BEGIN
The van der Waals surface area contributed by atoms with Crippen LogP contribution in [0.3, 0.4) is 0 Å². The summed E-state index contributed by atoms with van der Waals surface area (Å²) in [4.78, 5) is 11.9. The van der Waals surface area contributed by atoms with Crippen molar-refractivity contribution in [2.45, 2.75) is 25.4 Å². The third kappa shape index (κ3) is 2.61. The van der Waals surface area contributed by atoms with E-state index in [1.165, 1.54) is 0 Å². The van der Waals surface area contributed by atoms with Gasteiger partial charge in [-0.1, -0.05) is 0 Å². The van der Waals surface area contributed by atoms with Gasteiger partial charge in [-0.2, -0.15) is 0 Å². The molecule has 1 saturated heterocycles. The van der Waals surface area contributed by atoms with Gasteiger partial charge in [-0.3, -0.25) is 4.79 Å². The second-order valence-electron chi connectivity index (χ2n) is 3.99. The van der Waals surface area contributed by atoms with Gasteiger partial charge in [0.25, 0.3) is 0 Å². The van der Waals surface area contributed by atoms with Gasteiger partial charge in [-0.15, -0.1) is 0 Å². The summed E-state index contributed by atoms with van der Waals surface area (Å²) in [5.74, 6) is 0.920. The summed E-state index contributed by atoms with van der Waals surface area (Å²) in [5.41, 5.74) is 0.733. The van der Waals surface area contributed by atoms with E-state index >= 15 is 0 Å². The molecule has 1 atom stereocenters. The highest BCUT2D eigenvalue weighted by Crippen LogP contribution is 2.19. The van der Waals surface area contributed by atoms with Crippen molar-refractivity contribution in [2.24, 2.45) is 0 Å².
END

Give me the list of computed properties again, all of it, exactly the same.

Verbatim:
The van der Waals surface area contributed by atoms with Crippen LogP contribution in [0.3, 0.4) is 0 Å². The summed E-state index contributed by atoms with van der Waals surface area (Å²) in [4.78, 5) is 11.9. The van der Waals surface area contributed by atoms with Crippen molar-refractivity contribution in [2.45, 2.75) is 25.4 Å². The third kappa shape index (κ3) is 2.61. The van der Waals surface area contributed by atoms with E-state index in [1.165, 1.54) is 0 Å². The van der Waals surface area contributed by atoms with Gasteiger partial charge in [-0.1, -0.05) is 0 Å². The van der Waals surface area contributed by atoms with Gasteiger partial charge in [-0.2, -0.15) is 0 Å². The molecule has 1 saturated heterocycles. The van der Waals surface area contributed by atoms with Gasteiger partial charge in [-0.3, -0.25) is 4.79 Å². The second-order valence-electron chi connectivity index (χ2n) is 3.99. The van der Waals surface area contributed by atoms with Gasteiger partial charge in [0.25, 0.3) is 0 Å². The van der Waals surface area contributed by atoms with Gasteiger partial charge in [-0.15, -0.1) is 0 Å². The summed E-state index contributed by atoms with van der Waals surface area (Å²) in [5.74, 6) is 0.920. The summed E-state index contributed by atoms with van der Waals surface area (Å²) in [5.41, 5.74) is 0.733. The van der Waals surface area contributed by atoms with E-state index >= 15 is 0 Å². The molecule has 1 atom stereocenters. The highest BCUT2D eigenvalue weighted by Crippen LogP contribution is 2.19. The van der Waals surface area contributed by atoms with Crippen molar-refractivity contribution in [2.24, 2.45) is 0 Å².